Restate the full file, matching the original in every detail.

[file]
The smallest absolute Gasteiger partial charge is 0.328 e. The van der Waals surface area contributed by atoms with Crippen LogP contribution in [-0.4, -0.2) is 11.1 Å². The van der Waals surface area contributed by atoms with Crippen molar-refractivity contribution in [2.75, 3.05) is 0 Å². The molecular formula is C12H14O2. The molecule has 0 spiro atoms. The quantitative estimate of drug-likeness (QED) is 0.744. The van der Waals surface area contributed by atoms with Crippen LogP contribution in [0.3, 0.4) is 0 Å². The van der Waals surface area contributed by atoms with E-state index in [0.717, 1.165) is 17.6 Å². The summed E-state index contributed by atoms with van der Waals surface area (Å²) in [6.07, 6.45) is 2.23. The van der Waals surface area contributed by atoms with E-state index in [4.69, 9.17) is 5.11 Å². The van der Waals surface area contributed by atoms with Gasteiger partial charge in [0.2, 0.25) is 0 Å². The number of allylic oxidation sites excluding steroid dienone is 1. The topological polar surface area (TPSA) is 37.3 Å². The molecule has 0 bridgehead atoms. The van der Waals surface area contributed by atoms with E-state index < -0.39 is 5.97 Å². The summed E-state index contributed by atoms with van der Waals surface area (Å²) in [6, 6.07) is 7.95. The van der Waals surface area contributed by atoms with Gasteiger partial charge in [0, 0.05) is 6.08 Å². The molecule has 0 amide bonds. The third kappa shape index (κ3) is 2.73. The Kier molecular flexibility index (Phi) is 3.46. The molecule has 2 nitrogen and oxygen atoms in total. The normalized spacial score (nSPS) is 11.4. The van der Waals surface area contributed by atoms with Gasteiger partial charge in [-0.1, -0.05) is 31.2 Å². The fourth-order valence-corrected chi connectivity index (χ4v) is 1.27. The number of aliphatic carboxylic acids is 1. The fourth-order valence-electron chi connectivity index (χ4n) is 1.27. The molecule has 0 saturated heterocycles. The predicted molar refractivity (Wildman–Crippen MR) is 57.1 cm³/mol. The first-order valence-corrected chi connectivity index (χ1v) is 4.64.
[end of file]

The smallest absolute Gasteiger partial charge is 0.328 e. The van der Waals surface area contributed by atoms with Crippen LogP contribution in [-0.4, -0.2) is 11.1 Å². The van der Waals surface area contributed by atoms with Crippen molar-refractivity contribution in [2.75, 3.05) is 0 Å². The molecular formula is C12H14O2. The molecule has 0 spiro atoms. The quantitative estimate of drug-likeness (QED) is 0.744. The van der Waals surface area contributed by atoms with Crippen LogP contribution in [0.3, 0.4) is 0 Å². The van der Waals surface area contributed by atoms with E-state index in [0.717, 1.165) is 17.6 Å². The summed E-state index contributed by atoms with van der Waals surface area (Å²) in [6.07, 6.45) is 2.23. The van der Waals surface area contributed by atoms with E-state index in [4.69, 9.17) is 5.11 Å². The van der Waals surface area contributed by atoms with Gasteiger partial charge in [0.2, 0.25) is 0 Å². The number of allylic oxidation sites excluding steroid dienone is 1. The topological polar surface area (TPSA) is 37.3 Å². The molecule has 0 bridgehead atoms. The van der Waals surface area contributed by atoms with E-state index < -0.39 is 5.97 Å². The summed E-state index contributed by atoms with van der Waals surface area (Å²) in [6, 6.07) is 7.95. The van der Waals surface area contributed by atoms with Gasteiger partial charge in [0, 0.05) is 6.08 Å². The molecule has 0 amide bonds. The third kappa shape index (κ3) is 2.73. The Kier molecular flexibility index (Phi) is 3.46. The molecule has 2 nitrogen and oxygen atoms in total. The normalized spacial score (nSPS) is 11.4. The van der Waals surface area contributed by atoms with Gasteiger partial charge in [-0.1, -0.05) is 31.2 Å². The fourth-order valence-corrected chi connectivity index (χ4v) is 1.27. The number of aliphatic carboxylic acids is 1. The fourth-order valence-electron chi connectivity index (χ4n) is 1.27. The molecule has 0 saturated heterocycles. The predicted molar refractivity (Wildman–Crippen MR) is 57.1 cm³/mol. The first-order valence-corrected chi connectivity index (χ1v) is 4.64.